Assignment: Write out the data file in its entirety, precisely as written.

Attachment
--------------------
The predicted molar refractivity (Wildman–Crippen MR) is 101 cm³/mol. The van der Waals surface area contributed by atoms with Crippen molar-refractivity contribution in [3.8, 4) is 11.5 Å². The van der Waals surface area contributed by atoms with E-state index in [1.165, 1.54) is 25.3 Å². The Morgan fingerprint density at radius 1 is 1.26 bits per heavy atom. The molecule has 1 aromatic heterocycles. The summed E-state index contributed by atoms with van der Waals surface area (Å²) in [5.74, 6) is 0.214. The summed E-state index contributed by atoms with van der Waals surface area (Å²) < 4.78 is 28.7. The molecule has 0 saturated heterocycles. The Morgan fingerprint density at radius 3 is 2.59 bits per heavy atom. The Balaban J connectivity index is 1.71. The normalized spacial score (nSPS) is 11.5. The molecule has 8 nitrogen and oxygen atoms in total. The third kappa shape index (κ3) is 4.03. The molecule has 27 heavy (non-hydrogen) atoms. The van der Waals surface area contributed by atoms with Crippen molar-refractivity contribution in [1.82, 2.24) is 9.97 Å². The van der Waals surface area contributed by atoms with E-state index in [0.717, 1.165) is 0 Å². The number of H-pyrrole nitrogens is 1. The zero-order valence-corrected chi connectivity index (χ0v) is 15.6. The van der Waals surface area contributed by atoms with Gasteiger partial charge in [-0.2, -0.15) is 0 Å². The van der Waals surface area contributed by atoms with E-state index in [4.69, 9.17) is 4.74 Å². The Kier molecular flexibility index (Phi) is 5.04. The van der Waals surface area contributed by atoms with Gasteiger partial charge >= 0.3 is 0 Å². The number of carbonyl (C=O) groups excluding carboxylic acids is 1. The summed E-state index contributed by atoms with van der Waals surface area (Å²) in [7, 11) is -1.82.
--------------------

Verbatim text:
The predicted molar refractivity (Wildman–Crippen MR) is 101 cm³/mol. The van der Waals surface area contributed by atoms with Crippen molar-refractivity contribution in [3.8, 4) is 11.5 Å². The van der Waals surface area contributed by atoms with E-state index in [1.165, 1.54) is 25.3 Å². The Morgan fingerprint density at radius 1 is 1.26 bits per heavy atom. The molecule has 1 aromatic heterocycles. The summed E-state index contributed by atoms with van der Waals surface area (Å²) in [5.74, 6) is 0.214. The summed E-state index contributed by atoms with van der Waals surface area (Å²) < 4.78 is 28.7. The molecule has 0 saturated heterocycles. The Morgan fingerprint density at radius 3 is 2.59 bits per heavy atom. The Balaban J connectivity index is 1.71. The normalized spacial score (nSPS) is 11.5. The molecule has 8 nitrogen and oxygen atoms in total. The third kappa shape index (κ3) is 4.03. The molecule has 27 heavy (non-hydrogen) atoms. The van der Waals surface area contributed by atoms with Crippen molar-refractivity contribution in [1.82, 2.24) is 9.97 Å². The van der Waals surface area contributed by atoms with E-state index in [0.717, 1.165) is 0 Å². The number of H-pyrrole nitrogens is 1. The zero-order valence-corrected chi connectivity index (χ0v) is 15.6. The van der Waals surface area contributed by atoms with Gasteiger partial charge in [-0.2, -0.15) is 0 Å². The van der Waals surface area contributed by atoms with E-state index in [4.69, 9.17) is 4.74 Å². The Kier molecular flexibility index (Phi) is 5.04. The van der Waals surface area contributed by atoms with Gasteiger partial charge >= 0.3 is 0 Å². The number of carbonyl (C=O) groups excluding carboxylic acids is 1. The summed E-state index contributed by atoms with van der Waals surface area (Å²) in [7, 11) is -1.82.